Knowing that they had a winner on their hands, the owners of the sugar refinery opened their own bakery just down the street from the old monastery. The bakery is still there today, and if you’ve visited Lisbon, you may have even been there: the original Pastéis de Belém.

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Where to eat Portuguese custard tarts in Lisbon

The original Portuguese custard tarts recipe at Pastéis de Belém has become so iconic that many people simply refer to the treats as pastéis de Belém. But it’s not the only place in Lisbon with tarts worth trying.

On our Tastes & Traditions of Lisbon food tour, we cap things off with a pastel de nata at Manteigaria in the Chiado neighborhood. Here, they’re always served warm, and it’s fascinating to be able to watch the bakers hard at work.

Another standout spot is Confeitaria Nacional, Lisbon’s oldest and most storied traditional pastry shop. Not only are the custard tarts themselves unbelievably good, but the place itself is visually stunning with a gorgeously preserved 19th-century interior.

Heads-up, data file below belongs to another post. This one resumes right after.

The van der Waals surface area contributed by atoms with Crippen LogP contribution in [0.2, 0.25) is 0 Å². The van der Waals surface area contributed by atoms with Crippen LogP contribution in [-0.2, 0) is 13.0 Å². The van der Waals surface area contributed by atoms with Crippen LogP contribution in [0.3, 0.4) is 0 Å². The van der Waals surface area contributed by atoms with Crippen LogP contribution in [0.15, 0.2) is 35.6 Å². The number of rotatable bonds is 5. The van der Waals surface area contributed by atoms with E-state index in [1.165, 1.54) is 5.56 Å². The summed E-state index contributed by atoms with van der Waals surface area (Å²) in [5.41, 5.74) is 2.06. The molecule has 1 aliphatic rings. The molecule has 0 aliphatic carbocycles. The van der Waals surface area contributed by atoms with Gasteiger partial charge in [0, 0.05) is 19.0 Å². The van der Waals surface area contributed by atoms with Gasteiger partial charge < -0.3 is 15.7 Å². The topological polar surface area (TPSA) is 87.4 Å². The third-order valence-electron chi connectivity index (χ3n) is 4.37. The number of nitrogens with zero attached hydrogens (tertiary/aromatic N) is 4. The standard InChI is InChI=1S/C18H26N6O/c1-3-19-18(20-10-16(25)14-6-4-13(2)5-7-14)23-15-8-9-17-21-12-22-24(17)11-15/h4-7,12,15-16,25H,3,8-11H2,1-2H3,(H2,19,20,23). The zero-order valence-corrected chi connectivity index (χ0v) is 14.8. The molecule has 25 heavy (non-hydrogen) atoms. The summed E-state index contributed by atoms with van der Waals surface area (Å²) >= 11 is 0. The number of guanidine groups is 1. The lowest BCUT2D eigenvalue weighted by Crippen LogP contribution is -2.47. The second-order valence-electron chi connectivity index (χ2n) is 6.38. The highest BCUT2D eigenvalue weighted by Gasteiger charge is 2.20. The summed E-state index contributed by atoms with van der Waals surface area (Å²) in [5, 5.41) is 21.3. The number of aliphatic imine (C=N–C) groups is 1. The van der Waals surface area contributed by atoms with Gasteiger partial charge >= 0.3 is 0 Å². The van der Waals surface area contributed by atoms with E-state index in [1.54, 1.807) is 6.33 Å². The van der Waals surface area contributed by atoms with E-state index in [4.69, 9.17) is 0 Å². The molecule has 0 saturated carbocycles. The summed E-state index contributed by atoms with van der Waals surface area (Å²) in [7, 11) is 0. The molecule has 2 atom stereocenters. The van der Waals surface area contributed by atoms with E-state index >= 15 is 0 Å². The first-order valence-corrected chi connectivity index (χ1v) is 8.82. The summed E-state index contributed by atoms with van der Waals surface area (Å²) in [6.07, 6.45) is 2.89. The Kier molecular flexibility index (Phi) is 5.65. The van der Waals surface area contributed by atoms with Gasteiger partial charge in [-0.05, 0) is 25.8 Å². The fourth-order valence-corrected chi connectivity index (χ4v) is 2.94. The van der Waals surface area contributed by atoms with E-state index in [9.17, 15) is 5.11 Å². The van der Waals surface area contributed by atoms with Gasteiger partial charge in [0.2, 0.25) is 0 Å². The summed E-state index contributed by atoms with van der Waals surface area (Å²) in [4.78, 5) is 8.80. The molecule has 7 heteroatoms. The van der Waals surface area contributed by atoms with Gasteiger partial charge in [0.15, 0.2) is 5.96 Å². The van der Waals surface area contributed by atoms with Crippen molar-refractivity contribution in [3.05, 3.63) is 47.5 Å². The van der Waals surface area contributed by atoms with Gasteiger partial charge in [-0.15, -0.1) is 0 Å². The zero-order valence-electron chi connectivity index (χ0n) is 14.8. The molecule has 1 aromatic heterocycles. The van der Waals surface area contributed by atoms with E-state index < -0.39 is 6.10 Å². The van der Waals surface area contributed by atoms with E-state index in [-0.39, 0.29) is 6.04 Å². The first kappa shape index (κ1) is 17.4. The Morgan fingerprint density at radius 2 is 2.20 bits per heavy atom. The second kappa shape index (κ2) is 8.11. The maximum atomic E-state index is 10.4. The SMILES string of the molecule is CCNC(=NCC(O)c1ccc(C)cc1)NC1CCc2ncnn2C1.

READ MORE: The 4 Best Places to Try Custard Tarts in Lisbon

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Ready to try these beauties for yourself (and too impatient to wait until your next trip to Portugal)? Let’s make some pastéis de nata!

Portuguese custard tarts recipe

Makes 12 custard tarts


  • 280 grams (1 1/3 cup) white sugar
  • 80 milliliters (1/3 cup) water
  • 1 teaspoon vanilla extract
  • 1 lemon peel, cut into strips
  • 1 cinnamon stick
  • 355 milliliters (1 1/2 cups) whole milk
  • 43 grams (1/3 cup) all-purpose flour
  • 1/4 teaspoon salt
  • 6 large egg yolks
  • One 250 gram (8.5 oz) sheet pre-rolled puff pastry
  • Ground cinnamon and powdered sugar, for dusting on top (optional)